(V) Full Form – Abbreviation: The full form provides complete information regarding something.Once that information is there, an abbreviation / acronym can be used in its place. The usage of an abbreviation / acronym ensures that needless repetition is avoided. Such repetition becomes cumbersome to the reader so writers generally use abbreviations / acronyms to replace a full form.Thus, you will see this clue getting applied frequently in sentence rearrangement.
- Gross Domestic Product represents the total monetary value of all commodities &services produced over a specific period of time. (Full Form – Gross Domestic Product)
- In a nutshell, GDP is everything produced by people and businesses, including salaries of workers. (Short Form – GDP)
In sentence A “Gross Domestic Product” (the full form) is present. Sentence B, which comes afterwards, does not repeat the complete set of words: Gross Domestic Product. Because the reader is now familiar with what Gross Domestic Product is, the writer uses the short form “GDP”.
(VI) Link Word / Connectors: Link words are also known by other names such as connectors, conjunctions and transitional words. They are widely used in writing to connect two sentences. Their importance lies in the fact that they modulate the flow of discussion.Focusing on the usage of link words will give you idea regarding how a sentence stands in relation to its succeeding sentence.
- Gravitational force is not included in Grand unified theories.
- But, this doesn’t matter a lot, because gravitational force is so feeble that its effects can usually be overlooked when we deal with elementary particles or atoms.(But – Connector of Contrast); (Because – Connector of Reason)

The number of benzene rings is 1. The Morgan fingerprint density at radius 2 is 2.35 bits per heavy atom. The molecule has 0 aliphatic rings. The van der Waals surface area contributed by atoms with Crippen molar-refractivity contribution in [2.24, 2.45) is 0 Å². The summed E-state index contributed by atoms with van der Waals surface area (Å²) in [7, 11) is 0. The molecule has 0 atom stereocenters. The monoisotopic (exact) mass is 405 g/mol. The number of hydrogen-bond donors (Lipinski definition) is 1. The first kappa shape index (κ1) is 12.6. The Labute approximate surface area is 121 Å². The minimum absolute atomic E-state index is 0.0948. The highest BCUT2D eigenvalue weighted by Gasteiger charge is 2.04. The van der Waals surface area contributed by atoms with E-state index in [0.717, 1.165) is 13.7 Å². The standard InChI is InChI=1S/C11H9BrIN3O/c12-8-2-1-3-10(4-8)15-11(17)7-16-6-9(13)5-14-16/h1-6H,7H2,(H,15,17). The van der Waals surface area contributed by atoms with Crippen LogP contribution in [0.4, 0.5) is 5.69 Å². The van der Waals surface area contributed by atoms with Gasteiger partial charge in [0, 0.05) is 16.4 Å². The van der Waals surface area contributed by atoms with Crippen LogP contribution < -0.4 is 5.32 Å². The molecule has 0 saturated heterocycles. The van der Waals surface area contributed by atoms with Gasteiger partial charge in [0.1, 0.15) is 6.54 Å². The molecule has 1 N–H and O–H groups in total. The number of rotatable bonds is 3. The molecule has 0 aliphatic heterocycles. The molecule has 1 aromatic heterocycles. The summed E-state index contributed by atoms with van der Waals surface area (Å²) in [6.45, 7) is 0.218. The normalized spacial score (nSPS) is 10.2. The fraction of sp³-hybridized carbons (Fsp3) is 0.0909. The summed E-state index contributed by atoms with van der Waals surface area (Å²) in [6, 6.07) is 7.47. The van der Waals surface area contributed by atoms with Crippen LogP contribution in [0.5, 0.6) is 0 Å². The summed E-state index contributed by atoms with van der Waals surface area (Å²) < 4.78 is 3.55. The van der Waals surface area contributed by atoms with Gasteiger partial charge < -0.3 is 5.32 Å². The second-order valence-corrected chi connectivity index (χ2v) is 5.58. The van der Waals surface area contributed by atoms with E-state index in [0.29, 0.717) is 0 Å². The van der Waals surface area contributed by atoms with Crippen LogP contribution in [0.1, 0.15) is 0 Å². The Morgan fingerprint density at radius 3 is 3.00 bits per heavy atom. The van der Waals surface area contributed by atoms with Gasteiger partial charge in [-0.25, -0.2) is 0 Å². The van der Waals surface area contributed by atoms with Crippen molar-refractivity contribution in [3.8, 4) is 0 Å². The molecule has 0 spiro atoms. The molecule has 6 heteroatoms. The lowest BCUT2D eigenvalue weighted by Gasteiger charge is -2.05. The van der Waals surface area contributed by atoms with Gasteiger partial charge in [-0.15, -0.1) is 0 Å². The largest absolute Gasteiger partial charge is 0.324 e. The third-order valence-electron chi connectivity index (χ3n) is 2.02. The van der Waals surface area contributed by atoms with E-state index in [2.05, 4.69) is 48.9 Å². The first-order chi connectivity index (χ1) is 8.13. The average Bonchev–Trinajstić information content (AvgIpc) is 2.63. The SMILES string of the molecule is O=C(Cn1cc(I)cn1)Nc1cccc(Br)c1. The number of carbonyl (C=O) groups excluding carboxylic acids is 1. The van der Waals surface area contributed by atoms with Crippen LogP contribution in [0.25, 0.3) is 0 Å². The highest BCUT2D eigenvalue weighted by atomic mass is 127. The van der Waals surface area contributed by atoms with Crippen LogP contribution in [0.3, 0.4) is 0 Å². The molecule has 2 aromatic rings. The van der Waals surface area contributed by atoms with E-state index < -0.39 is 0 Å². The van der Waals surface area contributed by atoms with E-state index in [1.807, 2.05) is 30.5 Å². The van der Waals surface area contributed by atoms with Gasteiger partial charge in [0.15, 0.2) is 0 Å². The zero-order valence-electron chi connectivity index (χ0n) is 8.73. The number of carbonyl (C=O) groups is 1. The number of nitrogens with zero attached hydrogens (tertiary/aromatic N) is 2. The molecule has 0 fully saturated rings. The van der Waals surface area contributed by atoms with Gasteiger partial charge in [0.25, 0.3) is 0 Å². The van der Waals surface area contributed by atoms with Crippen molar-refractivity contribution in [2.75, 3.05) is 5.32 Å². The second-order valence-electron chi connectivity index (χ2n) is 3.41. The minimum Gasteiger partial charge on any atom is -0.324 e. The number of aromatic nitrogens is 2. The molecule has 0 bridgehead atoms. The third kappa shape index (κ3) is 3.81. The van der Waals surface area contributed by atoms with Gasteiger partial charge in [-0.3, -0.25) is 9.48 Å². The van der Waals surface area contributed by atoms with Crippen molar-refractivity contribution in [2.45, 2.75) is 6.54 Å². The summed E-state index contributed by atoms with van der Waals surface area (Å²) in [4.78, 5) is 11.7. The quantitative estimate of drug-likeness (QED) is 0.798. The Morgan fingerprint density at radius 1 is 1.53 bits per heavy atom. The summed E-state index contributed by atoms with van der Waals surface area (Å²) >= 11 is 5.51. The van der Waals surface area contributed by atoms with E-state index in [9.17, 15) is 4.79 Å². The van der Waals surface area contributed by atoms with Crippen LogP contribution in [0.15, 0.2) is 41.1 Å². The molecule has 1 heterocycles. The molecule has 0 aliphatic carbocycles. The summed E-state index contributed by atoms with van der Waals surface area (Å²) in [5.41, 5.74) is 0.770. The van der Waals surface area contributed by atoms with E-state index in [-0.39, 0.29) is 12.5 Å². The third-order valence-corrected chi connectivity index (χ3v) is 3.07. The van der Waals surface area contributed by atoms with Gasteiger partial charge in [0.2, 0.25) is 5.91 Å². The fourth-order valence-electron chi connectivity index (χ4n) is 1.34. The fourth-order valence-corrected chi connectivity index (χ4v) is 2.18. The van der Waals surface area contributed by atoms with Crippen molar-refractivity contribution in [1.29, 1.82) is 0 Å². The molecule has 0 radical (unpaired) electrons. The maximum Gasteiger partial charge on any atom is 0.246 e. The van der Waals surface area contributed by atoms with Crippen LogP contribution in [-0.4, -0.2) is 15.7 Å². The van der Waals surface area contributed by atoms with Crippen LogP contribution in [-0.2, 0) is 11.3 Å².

- However, the fact that the force is both long range and always attractive means that its effects all combine together.(However – Connector of Concession)
- So for a fairly large number of particles, gravitational force can supersede all other forces. (So -Connector of Conclusion)
“But” (in sentence B) clearly shows that Sentences A and B are in opposition. “Because” (in sentence B) gives the reason why the non inclusion of gravitational force does not matter a lot. “However” (in sentence C) indicates that sentence C somewhat deviates or moves away from what had been expressed in sentence B. Finally, “so” (in sentence D) indicates in the direction of a conclusion. On reading further, it is clear that a conclusion has been arrived at in sentence D.
(VII) Keywords / Key Phrases: That word in a sentence which has greater significance as compared to others words is the keyword.There could also be a group of words that together express an important idea. Such a group is known as a key phrase. When a keyword or a key phrase appears in discussion, it is often seen that the next line repeats it. The next line generally defines it and explains the meaning behind it. You will see that the discussion starts revolving around the keyword.Hence, it is fairly easy to spot a mandatory pair by looking at the use of keywords / key phrases.
- Kaizen (a Japanese management technique) ensures continuous small improvements, the culture of continual aligned small improvements and standardization generates significant results in the form of compound productivity improvement. (Keywords: continuous, continual and improvement)
- Thus, the English translation of “kaizen” can be: “continuous improvement” or “continual improvement.”(Repetition of keywords)
Sentence A contains key words such as continuous, continual and improvement. These keywords get repeated in sentence B. In fact, they come together to form phrases: “continuous improvement”&“continual improvement”and make A-B a mandatory pair.
Finally, the ability to apply the clues described above will be critical during the time of the exam. It is suggested that you attempt ample number of questions so that you can hone this ability. But, in case you experience any difficulty or doubt regarding how to apply these clues, you can consult experts of SSC Coaching in East Delhi by writing to email@example.com.
This article will act as a hand guide using which you can attempt sentence rearrangement questions confidently. Tell us which other clues you apply in sentence rearrangement…